|When the wind is just right|
Linguists say the Inuit have something like twelve distinct words for snow. Fortunately, sailors don’t need twelve words for snow. We need something else.
Do you know what an elefante is? No, it’s not the Spanish word for that large animal with tusks and a trunk. Or a chubasco, have you heard of that? It almost sounds like it should be a spicy dish, doesn’t it. Here’s a hint: They’re not hurricanes, but they’re in the wind family. They don’t just call it wind in the Sea of Cortez. Like the Inuit and their snow, sailors all over the world have many words for wind. In the Sea of Cortez, there are the previously mentioned chubascos and elefantes; there are also coromuels, hurricanes, northers (a product of the Great Basin High), and those pesky southeasterlies, courtesy of the Yuma Low. So far, we’ve become intimate with coromuels in the La Paz area. As we head north, chubascos and elefantes are becoming a part of our regular vocabulary.
I’ve been told chubascos can appear at the drop of a hat, and hang on to that hat, because they can reach 50-70 knot speeds. (That’s up to 130 km/h.) The good news is that while chubascos arrive with a bang, they don’t usually last very long. Think of it as a short-lived, intense squall accompanied by lightning and rain. Chubascos are “a summer time convection storm that can hit at any time from the late afternoon to early morning.” 1 When you get a chubasco warning via radio nets, (that is, when there is time for a warning), you clear the decks. You take down awnings, bring the dinghy on deck, (unless you want it bouncing like a possessed demon at the end of the painter when the storm hits). You tie things down and put out more anchor chain. And then, you wait. To quote a sailor who’s experienced a number of them: They’re stressful.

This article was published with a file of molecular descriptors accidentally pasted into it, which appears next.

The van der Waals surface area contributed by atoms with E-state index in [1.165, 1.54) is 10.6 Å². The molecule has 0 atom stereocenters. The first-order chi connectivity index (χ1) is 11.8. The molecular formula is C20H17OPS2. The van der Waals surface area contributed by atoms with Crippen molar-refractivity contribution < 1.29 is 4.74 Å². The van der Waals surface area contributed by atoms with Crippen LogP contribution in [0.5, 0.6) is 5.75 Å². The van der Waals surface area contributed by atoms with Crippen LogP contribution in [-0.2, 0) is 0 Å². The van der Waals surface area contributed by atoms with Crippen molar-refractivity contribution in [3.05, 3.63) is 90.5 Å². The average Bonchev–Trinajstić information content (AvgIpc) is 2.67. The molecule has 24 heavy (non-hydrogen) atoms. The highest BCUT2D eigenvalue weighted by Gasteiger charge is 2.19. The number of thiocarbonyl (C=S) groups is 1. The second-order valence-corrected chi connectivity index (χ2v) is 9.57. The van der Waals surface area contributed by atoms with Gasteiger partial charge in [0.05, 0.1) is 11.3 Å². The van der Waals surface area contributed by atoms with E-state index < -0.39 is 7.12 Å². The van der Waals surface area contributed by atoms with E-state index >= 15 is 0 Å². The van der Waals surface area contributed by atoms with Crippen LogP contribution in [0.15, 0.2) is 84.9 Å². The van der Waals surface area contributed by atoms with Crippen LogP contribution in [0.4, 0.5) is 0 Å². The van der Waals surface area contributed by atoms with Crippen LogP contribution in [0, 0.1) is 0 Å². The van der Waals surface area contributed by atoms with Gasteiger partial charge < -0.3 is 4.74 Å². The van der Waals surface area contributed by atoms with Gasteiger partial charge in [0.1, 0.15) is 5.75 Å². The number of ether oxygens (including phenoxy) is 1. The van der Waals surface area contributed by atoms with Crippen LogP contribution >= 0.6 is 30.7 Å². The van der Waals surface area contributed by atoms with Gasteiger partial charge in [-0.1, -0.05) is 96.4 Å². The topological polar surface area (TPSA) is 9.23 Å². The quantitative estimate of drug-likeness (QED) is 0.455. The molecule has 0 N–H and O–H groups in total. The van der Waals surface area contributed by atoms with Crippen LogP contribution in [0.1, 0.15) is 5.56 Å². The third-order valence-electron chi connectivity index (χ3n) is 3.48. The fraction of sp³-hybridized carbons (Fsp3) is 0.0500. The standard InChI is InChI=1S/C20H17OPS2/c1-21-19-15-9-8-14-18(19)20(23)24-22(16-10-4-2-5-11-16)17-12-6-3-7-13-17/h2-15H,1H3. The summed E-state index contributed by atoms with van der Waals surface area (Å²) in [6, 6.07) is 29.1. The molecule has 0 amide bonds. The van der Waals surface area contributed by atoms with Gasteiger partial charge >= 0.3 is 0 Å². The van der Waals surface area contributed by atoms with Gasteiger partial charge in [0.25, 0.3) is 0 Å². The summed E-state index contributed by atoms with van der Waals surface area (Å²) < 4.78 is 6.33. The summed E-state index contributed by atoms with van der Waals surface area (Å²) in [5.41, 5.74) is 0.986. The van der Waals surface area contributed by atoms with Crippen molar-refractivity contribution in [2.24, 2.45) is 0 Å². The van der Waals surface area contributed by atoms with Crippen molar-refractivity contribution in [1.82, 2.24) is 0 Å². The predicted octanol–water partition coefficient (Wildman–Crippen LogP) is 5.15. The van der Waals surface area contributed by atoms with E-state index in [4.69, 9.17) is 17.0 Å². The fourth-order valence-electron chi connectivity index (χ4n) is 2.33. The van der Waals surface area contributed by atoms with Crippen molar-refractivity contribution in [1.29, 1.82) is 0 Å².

Elefantes, get their name from a trunk-shaped cloud that sometimes precedes strong westerly winds. They are “localized to specific low areas generally along the mid to northern Baja Peninsula such as valleys and arroyos.”2 Cool air from the Pacific rushes across the Baja peninsula in an easterly direction and reaches the warm Sea of Cortez via lowlands. These katabatic-like winds are known to funnel into the Sea in specific areas such as Punta Trinidad and Bahia de Los Angeles.
We had our first chubasco warning on our last night in Isla Coronados before we were to head north. The evening Southbound Ham radio net warned of two nasty convections brewing across the Sea that could potentially join up and make their way to our quiet anchorage. These storm cells can move quickly. In an anchorage, news travels even more rapidly. That evening, one sailor warned another, who told another, who radioed another. Within a half an hour, a certain quiet tension could be felt in the vast anchorage. Bodies were moving swiftly on the decks around us; we were all taking awnings down and clearing our decks.
Later, Channel 22 was abuzz with boats calling other boats.3 Everyone was eavesdropping on each other’s discussions trying to get whatever bits of information we could. One veteran boat patiently shared his knowledge with nervous sailors who were anticipating the possibility of their first chubasco. Our anchorage was lucky, the SV Camille crew had internet access; they could follow the storm convection via satellite images. We all listened to their reports with baited breath.
In the end, the storm never reached us. It dissipated in the middle of the Sea. That evening turned out to be a practice run. Next time, it may not be, but we’ll be prepared. And maybe, we’ll only be a little bit nervous.
1 Shawn Breeding and Heather Bansmer, Sea of Cortez: A Cruiser’s Guidebook. (Washington: Blue Latitude Press LLC, 2009), 20
2 Ibid, 20
3 In Mexico, channel 22 is used as a hailing channel among cruisers. It is also where VHF nets are held at specific times in locales such as La Paz, Puerto Escondido, Puerto Vallarta, etc.